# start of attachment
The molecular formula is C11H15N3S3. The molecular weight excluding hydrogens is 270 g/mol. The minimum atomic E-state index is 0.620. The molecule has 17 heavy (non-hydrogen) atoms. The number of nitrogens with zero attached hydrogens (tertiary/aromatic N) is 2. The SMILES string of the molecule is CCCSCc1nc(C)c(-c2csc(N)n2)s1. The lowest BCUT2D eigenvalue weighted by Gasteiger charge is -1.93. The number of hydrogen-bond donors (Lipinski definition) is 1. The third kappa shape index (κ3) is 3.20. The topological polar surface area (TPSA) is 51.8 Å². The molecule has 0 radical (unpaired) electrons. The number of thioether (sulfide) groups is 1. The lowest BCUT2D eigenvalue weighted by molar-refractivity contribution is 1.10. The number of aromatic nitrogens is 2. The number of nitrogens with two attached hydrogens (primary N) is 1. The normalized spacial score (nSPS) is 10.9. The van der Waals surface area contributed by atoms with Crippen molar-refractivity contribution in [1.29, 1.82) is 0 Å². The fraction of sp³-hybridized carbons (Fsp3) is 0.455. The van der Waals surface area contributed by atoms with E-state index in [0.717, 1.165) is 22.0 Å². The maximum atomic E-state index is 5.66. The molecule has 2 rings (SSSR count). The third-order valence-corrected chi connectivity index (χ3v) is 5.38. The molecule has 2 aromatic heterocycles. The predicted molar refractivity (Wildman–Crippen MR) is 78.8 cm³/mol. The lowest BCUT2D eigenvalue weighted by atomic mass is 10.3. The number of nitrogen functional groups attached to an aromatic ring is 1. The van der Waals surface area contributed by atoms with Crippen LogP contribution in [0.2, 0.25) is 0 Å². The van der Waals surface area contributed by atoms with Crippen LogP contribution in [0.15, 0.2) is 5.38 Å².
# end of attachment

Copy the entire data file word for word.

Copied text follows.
The molecular formula is C11H15N3S3. The molecular weight excluding hydrogens is 270 g/mol. The minimum atomic E-state index is 0.620. The molecule has 17 heavy (non-hydrogen) atoms. The number of nitrogens with zero attached hydrogens (tertiary/aromatic N) is 2. The SMILES string of the molecule is CCCSCc1nc(C)c(-c2csc(N)n2)s1. The lowest BCUT2D eigenvalue weighted by Gasteiger charge is -1.93. The number of hydrogen-bond donors (Lipinski definition) is 1. The third kappa shape index (κ3) is 3.20. The topological polar surface area (TPSA) is 51.8 Å². The molecule has 0 radical (unpaired) electrons. The number of thioether (sulfide) groups is 1. The lowest BCUT2D eigenvalue weighted by molar-refractivity contribution is 1.10. The number of aromatic nitrogens is 2. The number of nitrogens with two attached hydrogens (primary N) is 1. The normalized spacial score (nSPS) is 10.9. The van der Waals surface area contributed by atoms with Crippen molar-refractivity contribution in [1.29, 1.82) is 0 Å². The fraction of sp³-hybridized carbons (Fsp3) is 0.455. The van der Waals surface area contributed by atoms with E-state index in [0.717, 1.165) is 22.0 Å². The maximum atomic E-state index is 5.66. The molecule has 2 rings (SSSR count). The third-order valence-corrected chi connectivity index (χ3v) is 5.38. The molecule has 2 aromatic heterocycles. The predicted molar refractivity (Wildman–Crippen MR) is 78.8 cm³/mol. The lowest BCUT2D eigenvalue weighted by atomic mass is 10.3. The number of nitrogen functional groups attached to an aromatic ring is 1. The van der Waals surface area contributed by atoms with Crippen LogP contribution in [0.2, 0.25) is 0 Å². The van der Waals surface area contributed by atoms with Crippen LogP contribution in [0.15, 0.2) is 5.38 Å².